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Disturbance in human societies

Like ecosystems, humans societies are also subject to recurrent disturbances, that is, they are subject to discrete events that abruptly affect the functioning of a society [1]. There is a variety of such societal disturbances, including hurricanes, floods, epidemics, nuclear accidents, earthquakes, and wars among others (Table 1). Very large or severe disturbances are infrequent and unpredictable. Yet societal disturbances are intrinsic to human societies; they have occurred through the entire human history and will continue to occur in the future. Societal disturbances can temporarily disrupt the functioning of societies. However, when those disturbances are frequent, societies adapt to them and thus disturbances contribute to shape cultural evolution. That is, societal disturbances have a cost at short temporal scales, but they can build up resilience at mid- to long-term scales.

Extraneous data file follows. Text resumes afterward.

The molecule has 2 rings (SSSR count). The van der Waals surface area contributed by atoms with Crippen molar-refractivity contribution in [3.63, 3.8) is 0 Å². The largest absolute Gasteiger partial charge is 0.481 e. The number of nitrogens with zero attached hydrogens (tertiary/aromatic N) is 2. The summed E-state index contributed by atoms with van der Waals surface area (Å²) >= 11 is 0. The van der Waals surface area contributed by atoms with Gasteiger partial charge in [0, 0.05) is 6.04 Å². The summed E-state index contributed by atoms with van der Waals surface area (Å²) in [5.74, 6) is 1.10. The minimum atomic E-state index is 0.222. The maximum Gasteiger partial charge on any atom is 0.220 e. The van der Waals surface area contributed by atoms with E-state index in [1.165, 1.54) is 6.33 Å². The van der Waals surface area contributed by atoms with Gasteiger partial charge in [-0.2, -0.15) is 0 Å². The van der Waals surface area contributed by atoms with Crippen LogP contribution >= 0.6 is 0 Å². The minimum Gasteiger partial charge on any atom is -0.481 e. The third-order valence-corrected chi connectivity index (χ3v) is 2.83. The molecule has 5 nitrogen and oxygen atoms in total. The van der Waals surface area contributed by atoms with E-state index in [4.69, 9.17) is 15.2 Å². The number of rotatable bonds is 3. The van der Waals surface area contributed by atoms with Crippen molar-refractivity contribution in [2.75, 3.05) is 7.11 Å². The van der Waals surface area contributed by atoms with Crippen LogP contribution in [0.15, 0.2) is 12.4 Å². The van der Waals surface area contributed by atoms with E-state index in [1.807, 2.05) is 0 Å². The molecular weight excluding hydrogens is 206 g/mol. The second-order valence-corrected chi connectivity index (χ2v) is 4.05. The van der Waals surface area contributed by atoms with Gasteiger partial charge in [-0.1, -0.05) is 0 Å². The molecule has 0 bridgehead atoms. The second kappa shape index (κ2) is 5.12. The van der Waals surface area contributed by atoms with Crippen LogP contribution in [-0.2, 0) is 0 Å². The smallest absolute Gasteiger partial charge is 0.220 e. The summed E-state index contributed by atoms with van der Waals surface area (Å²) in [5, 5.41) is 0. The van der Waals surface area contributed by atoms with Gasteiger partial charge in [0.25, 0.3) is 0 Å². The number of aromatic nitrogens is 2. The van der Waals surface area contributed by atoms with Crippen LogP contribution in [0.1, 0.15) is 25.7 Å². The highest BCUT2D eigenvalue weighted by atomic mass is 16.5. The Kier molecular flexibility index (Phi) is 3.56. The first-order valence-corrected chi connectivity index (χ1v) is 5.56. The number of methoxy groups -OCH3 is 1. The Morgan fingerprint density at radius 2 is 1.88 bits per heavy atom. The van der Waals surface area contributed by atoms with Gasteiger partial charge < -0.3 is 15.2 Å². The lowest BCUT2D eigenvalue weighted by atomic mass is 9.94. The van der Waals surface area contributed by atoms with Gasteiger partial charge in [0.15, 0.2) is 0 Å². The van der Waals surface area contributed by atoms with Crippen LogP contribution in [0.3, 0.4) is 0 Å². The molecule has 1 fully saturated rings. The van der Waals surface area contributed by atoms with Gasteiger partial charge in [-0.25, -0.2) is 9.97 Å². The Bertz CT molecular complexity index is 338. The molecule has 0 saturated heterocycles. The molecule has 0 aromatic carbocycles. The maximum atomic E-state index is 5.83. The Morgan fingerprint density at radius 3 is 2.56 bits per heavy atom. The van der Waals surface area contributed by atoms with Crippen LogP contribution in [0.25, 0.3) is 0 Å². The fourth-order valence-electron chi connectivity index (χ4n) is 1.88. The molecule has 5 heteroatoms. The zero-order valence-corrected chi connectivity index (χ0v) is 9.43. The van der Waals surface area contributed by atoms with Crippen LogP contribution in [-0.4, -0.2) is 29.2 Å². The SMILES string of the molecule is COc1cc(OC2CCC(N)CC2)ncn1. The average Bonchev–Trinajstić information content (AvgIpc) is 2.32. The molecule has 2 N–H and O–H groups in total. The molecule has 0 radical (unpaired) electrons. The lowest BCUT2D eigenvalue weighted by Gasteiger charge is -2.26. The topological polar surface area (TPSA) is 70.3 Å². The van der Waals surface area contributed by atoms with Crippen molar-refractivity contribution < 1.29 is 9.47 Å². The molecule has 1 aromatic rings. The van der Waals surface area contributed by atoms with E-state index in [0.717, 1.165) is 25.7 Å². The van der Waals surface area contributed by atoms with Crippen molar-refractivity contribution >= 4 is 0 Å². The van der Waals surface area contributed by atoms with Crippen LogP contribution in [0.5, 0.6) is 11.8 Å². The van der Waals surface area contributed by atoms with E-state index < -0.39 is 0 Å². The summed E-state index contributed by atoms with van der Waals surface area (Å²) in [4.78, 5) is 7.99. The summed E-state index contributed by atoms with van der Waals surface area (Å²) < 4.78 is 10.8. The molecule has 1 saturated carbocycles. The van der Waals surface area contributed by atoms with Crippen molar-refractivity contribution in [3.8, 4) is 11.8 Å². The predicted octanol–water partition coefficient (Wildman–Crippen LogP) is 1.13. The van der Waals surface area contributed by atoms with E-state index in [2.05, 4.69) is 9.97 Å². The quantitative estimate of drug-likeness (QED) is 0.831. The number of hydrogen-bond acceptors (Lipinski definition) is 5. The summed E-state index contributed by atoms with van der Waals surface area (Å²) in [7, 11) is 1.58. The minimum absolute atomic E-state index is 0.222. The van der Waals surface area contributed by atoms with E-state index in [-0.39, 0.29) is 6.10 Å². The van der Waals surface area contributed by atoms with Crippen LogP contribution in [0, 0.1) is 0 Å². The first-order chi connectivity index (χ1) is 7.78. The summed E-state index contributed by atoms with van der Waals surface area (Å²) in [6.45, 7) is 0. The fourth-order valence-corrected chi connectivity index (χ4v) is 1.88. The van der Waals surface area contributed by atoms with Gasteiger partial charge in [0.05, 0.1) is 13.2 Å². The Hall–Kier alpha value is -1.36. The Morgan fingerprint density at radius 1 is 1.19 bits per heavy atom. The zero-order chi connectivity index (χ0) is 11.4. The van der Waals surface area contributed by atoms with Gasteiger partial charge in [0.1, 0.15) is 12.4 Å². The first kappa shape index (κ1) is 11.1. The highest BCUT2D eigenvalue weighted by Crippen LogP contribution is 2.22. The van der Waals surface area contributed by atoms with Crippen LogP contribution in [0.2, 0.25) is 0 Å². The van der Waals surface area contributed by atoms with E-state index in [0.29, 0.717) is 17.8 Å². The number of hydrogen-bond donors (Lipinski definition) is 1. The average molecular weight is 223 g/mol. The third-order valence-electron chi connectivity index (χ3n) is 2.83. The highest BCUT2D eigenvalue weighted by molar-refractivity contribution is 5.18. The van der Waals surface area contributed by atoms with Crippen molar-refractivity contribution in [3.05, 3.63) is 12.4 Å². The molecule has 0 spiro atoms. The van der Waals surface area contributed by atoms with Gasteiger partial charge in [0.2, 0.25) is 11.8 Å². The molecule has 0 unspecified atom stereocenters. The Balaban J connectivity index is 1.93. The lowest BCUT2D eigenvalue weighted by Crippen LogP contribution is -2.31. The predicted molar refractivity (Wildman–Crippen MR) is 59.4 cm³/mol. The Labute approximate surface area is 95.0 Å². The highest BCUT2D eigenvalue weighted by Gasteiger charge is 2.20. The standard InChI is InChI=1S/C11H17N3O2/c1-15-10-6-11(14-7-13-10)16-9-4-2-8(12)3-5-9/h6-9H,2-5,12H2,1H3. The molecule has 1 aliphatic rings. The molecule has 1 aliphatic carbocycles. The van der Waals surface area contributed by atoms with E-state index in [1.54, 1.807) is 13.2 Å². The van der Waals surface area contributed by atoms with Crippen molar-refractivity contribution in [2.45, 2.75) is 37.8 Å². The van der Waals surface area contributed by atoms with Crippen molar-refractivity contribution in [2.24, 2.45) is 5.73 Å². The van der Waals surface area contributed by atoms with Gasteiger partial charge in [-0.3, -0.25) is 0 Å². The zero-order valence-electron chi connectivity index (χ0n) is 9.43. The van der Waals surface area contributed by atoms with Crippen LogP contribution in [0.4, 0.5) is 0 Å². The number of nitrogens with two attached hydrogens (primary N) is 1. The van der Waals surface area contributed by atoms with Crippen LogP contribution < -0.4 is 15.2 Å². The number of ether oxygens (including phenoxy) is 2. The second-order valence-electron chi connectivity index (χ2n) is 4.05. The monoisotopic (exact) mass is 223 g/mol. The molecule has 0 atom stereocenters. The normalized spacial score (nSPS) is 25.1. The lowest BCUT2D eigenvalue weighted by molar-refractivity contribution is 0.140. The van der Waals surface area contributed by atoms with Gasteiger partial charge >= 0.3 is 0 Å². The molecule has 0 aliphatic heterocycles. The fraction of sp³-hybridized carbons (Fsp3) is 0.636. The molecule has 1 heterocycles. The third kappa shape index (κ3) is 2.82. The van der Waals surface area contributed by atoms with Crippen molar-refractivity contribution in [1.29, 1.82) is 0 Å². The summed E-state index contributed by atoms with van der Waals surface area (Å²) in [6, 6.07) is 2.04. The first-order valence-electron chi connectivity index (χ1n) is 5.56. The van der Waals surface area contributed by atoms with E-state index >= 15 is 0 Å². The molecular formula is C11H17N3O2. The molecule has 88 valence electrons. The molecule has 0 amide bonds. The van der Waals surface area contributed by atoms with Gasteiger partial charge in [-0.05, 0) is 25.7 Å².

Table 1. Examples of disturbances that affect the functioning of human societies. From [1]

Disturbance typeExamples
MeteorologicalDroughts, hurricanes, floods, ice storms, heatwaves
BiologicalEpidemics, pandemics
Accidental (technological)Nuclear accidents, urban fires, power blackouts
Socio-politicalWars, terrorist attacks
GeologicalEarthquakes, volcanoes, tsunamis
VirtualStock market crash, internet crash, cyberattacks
ExtraterrestrialMeteorite impact

Fig. 1. Comparison among five disturbances that produced large numbers of fatalities at the global scale, over the last 4000 years of human history (from 2000 BP to 2020). Note the log scale. From [1]

Fig. 2. Frequency distribution of the five disturbances together included in Fig. 1. The vertical dotted line is the 99% quantile and suggests that 1% of these disturbances accounts for 87% of fatalities over the last 4000 years of human history (from 2000 BP to 2020). Note the log scale. The frequency distribution (of the raw data) is strongly skewed (skewness = 24.98) with a long tail (Pearson’s Kurtosis = 789.73). From [1]


[1] Pausas JG & Leverkus A. 2023. Disturbance ecology in human societies. People and Nature [doi | wiley | pdf]

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